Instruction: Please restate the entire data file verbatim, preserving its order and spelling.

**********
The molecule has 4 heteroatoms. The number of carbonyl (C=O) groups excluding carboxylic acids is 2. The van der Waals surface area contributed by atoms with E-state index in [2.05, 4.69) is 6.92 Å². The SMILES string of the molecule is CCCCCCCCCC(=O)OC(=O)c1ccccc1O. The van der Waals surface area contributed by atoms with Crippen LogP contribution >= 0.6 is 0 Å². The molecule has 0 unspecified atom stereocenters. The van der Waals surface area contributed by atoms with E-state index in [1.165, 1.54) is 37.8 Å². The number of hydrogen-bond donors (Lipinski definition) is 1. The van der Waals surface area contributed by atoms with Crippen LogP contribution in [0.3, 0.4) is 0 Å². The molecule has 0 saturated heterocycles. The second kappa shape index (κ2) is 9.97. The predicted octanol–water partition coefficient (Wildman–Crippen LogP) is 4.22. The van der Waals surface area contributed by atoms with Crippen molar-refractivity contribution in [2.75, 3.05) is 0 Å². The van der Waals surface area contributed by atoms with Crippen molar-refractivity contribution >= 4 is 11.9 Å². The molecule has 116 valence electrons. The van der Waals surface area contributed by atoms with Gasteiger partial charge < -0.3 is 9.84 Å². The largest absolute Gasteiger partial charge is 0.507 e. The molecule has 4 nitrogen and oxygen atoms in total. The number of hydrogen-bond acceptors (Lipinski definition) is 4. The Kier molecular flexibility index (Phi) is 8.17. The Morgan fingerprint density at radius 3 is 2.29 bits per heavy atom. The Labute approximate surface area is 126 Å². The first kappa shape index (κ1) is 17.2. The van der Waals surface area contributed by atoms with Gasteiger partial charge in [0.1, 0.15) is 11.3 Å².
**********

The molecule has 4 heteroatoms. The number of carbonyl (C=O) groups excluding carboxylic acids is 2. The van der Waals surface area contributed by atoms with E-state index in [2.05, 4.69) is 6.92 Å². The SMILES string of the molecule is CCCCCCCCCC(=O)OC(=O)c1ccccc1O. The van der Waals surface area contributed by atoms with Crippen LogP contribution >= 0.6 is 0 Å². The molecule has 0 unspecified atom stereocenters. The van der Waals surface area contributed by atoms with E-state index in [1.165, 1.54) is 37.8 Å². The number of hydrogen-bond donors (Lipinski definition) is 1. The van der Waals surface area contributed by atoms with Crippen LogP contribution in [0.3, 0.4) is 0 Å². The molecule has 0 saturated heterocycles. The second kappa shape index (κ2) is 9.97. The predicted octanol–water partition coefficient (Wildman–Crippen LogP) is 4.22. The van der Waals surface area contributed by atoms with Crippen molar-refractivity contribution in [2.75, 3.05) is 0 Å². The van der Waals surface area contributed by atoms with Crippen molar-refractivity contribution >= 4 is 11.9 Å². The molecule has 116 valence electrons. The van der Waals surface area contributed by atoms with Gasteiger partial charge < -0.3 is 9.84 Å². The largest absolute Gasteiger partial charge is 0.507 e. The molecule has 4 nitrogen and oxygen atoms in total. The number of hydrogen-bond acceptors (Lipinski definition) is 4. The Kier molecular flexibility index (Phi) is 8.17. The Morgan fingerprint density at radius 3 is 2.29 bits per heavy atom. The Labute approximate surface area is 126 Å². The first kappa shape index (κ1) is 17.2. The van der Waals surface area contributed by atoms with Gasteiger partial charge in [0.1, 0.15) is 11.3 Å².